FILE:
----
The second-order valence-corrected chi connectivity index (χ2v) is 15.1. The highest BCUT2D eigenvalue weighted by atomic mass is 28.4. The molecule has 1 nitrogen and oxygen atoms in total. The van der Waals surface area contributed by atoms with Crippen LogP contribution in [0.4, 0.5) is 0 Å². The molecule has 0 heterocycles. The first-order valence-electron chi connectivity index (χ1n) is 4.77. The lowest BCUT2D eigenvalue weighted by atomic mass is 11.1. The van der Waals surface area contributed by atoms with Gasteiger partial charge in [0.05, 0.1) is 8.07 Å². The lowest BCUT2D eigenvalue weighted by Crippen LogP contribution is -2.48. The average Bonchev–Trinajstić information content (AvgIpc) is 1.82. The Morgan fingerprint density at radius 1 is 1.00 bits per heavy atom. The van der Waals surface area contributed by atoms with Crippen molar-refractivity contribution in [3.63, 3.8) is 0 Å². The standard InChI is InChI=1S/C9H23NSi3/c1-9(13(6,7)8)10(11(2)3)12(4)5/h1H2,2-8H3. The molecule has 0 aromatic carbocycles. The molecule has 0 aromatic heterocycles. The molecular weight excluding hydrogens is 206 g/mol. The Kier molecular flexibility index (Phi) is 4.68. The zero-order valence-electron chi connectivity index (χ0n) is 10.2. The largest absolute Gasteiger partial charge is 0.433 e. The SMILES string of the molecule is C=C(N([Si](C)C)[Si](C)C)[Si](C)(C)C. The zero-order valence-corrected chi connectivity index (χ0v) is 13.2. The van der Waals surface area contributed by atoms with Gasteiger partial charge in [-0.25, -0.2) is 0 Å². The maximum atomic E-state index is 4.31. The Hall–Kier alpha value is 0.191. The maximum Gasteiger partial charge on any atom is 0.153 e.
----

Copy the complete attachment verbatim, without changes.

The second-order valence-corrected chi connectivity index (χ2v) is 15.1. The highest BCUT2D eigenvalue weighted by atomic mass is 28.4. The molecule has 1 nitrogen and oxygen atoms in total. The van der Waals surface area contributed by atoms with Crippen LogP contribution in [0.4, 0.5) is 0 Å². The molecule has 0 heterocycles. The first-order valence-electron chi connectivity index (χ1n) is 4.77. The lowest BCUT2D eigenvalue weighted by atomic mass is 11.1. The van der Waals surface area contributed by atoms with Gasteiger partial charge in [0.05, 0.1) is 8.07 Å². The lowest BCUT2D eigenvalue weighted by Crippen LogP contribution is -2.48. The average Bonchev–Trinajstić information content (AvgIpc) is 1.82. The Morgan fingerprint density at radius 1 is 1.00 bits per heavy atom. The van der Waals surface area contributed by atoms with Crippen molar-refractivity contribution in [3.63, 3.8) is 0 Å². The standard InChI is InChI=1S/C9H23NSi3/c1-9(13(6,7)8)10(11(2)3)12(4)5/h1H2,2-8H3. The molecule has 0 aromatic carbocycles. The molecule has 0 aromatic heterocycles. The molecular weight excluding hydrogens is 206 g/mol. The Kier molecular flexibility index (Phi) is 4.68. The zero-order valence-electron chi connectivity index (χ0n) is 10.2. The largest absolute Gasteiger partial charge is 0.433 e. The SMILES string of the molecule is C=C(N([Si](C)C)[Si](C)C)[Si](C)(C)C. The zero-order valence-corrected chi connectivity index (χ0v) is 13.2. The van der Waals surface area contributed by atoms with Gasteiger partial charge in [-0.25, -0.2) is 0 Å². The maximum atomic E-state index is 4.31. The Hall–Kier alpha value is 0.191. The maximum Gasteiger partial charge on any atom is 0.153 e.